4 Travel Headaches to Avoid
Technology makes it easier to navigate crowded airports and flights this time of year.
There’s no place like home during the holidays. Especially if you can get there without reenacting the plot of “Planes, Trains and Automobiles.” Around 30 million people will take to the airways during the 12-day Thanksgiving travel season.
Here’s how most of them will arrive at grandma’s house in plenty of time for the feast.
Everybody fears weather interrupting travel plans, especially during winter. Airlines are doing their best to avoid bad weather by installing advanced weather radar systems on planes. Weather radar “looks” many miles ahead and helps pilots avoid storm systems that can produce thunderstorms, blizzards, hail and strong winds. This helps airlines improve their on-time performance numbers, since weather delays account for one-third to one-half of all flight delays, according to the Bureau of Transportation Statistics.
Radar also helps pilots avoid turbulence. Light turbulence causes bumpy flights and spilled beverages, but severe turbulence is serious business. It can injure passengers and damage airplanes. In the United States, it is estimated that the damage, delays and disruption from turbulence costs more than $500 million a year.
Maintenance issues also can cause flight delays, especially if an unexpected problem arises. Smart systems, data analytics and the Industrial Internet of Things are helping the airlines be more proactive.
In fact, important systems on the airplane actually “tell” the airline maintenance team when they need service.
Airlines can then deal with mechanical problems before they can cause delays or, worse yet, flight cancellations.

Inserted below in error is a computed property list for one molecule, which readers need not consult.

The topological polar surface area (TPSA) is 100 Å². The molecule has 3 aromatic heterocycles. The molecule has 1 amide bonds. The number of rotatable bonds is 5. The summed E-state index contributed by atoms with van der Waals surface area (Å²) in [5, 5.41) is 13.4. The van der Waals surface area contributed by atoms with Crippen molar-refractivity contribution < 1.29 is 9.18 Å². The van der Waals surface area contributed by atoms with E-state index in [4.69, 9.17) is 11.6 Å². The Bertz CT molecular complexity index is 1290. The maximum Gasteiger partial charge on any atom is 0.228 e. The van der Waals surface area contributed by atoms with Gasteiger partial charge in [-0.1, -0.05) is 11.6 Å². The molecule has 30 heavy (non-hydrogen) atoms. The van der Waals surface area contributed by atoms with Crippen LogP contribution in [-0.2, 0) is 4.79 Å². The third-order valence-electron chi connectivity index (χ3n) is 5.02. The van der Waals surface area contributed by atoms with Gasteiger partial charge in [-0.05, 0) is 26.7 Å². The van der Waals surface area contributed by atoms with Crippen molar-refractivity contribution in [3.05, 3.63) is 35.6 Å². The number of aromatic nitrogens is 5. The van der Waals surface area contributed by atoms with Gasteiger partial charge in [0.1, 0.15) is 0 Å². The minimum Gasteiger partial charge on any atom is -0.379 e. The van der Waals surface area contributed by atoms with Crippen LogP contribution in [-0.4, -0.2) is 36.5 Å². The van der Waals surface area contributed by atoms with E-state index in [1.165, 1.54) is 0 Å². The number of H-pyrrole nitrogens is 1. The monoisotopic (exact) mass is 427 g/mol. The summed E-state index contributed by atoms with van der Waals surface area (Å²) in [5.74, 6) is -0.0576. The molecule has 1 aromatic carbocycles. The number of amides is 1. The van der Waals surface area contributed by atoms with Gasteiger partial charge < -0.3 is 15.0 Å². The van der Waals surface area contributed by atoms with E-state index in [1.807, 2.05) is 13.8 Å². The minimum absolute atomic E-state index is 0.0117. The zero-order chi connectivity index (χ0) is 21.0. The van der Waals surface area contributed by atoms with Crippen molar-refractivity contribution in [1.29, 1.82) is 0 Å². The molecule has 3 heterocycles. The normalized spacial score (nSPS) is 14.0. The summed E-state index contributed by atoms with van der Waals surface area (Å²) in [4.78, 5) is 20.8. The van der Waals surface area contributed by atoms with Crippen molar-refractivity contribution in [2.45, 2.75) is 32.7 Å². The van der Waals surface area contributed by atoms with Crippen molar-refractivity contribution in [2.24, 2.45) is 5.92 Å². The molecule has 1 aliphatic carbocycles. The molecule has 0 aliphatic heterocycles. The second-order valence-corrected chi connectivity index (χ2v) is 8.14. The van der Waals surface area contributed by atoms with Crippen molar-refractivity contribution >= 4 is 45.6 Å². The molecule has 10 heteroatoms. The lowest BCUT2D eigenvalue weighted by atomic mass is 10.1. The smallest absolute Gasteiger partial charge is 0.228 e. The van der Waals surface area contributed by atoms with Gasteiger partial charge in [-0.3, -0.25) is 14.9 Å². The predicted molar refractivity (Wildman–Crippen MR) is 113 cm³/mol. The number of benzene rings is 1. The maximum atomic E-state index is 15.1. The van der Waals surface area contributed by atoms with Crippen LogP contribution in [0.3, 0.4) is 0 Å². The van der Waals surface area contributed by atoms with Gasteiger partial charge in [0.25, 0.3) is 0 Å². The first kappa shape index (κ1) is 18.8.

There’s a reason modern airports are destinations with restaurants, shopping, entertainment options and even gyms. Passengers may need to while away the hours waiting for flights to take off, especially during the holidays.
Airports are more efficient, secure and comfortable thanks to smart systems that control everything from the movement of airplanes on the tarmac to the temperature in the waiting areas.
Behind the scenes, software collects data from systems across airport operations, from the airfield ground lights to the docking systems, to the building management systems, optimizing core aspects of an airport.
Turnaround times are faster than ever with connected applications that track the movement of ground vehicles everywhere on the airport property and guide aircraft to their safe arrival at the terminal, so passengers can enter and leave the aircraft comfortably, quickly and efficiently.
Long Security Lines
Going through security can be time-consuming and frustrating. One of the busiest travel days in U.S. history was the Sunday after Thanksgiving in 2018 when 2.7 million passengers shuffled through Transportation Security Administration (TSA) screening points. But, the agency says, 95 percent got through in 20 minutes or less.
You can do your part. Arrive early, pack light, wear slip-on shoes, choose the line that’s moving fastest and (above all) be patient and you’ll get through just fine.